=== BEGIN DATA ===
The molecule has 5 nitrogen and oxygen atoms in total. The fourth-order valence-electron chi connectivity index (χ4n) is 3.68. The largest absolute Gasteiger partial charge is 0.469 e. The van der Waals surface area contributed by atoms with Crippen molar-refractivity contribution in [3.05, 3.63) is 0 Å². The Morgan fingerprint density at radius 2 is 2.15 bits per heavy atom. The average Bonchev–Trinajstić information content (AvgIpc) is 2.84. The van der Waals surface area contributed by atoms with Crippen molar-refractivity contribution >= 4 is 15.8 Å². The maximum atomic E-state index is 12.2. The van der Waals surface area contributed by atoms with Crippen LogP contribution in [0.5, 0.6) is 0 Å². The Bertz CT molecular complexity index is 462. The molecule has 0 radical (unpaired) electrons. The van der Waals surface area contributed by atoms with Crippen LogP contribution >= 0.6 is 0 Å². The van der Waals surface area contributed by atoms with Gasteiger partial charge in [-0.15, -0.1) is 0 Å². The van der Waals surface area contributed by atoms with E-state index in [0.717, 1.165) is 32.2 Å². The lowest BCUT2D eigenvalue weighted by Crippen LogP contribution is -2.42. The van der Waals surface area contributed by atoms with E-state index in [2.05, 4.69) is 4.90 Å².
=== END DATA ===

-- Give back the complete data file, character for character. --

The molecule has 5 nitrogen and oxygen atoms in total. The fourth-order valence-electron chi connectivity index (χ4n) is 3.68. The largest absolute Gasteiger partial charge is 0.469 e. The van der Waals surface area contributed by atoms with Crippen molar-refractivity contribution in [3.05, 3.63) is 0 Å². The Morgan fingerprint density at radius 2 is 2.15 bits per heavy atom. The average Bonchev–Trinajstić information content (AvgIpc) is 2.84. The van der Waals surface area contributed by atoms with Crippen molar-refractivity contribution >= 4 is 15.8 Å². The maximum atomic E-state index is 12.2. The van der Waals surface area contributed by atoms with Crippen LogP contribution in [0.5, 0.6) is 0 Å². The Bertz CT molecular complexity index is 462. The molecule has 0 radical (unpaired) electrons. The van der Waals surface area contributed by atoms with Crippen LogP contribution >= 0.6 is 0 Å². The van der Waals surface area contributed by atoms with Gasteiger partial charge in [-0.15, -0.1) is 0 Å². The van der Waals surface area contributed by atoms with E-state index in [0.717, 1.165) is 32.2 Å². The lowest BCUT2D eigenvalue weighted by Crippen LogP contribution is -2.42. The van der Waals surface area contributed by atoms with E-state index in [2.05, 4.69) is 4.90 Å².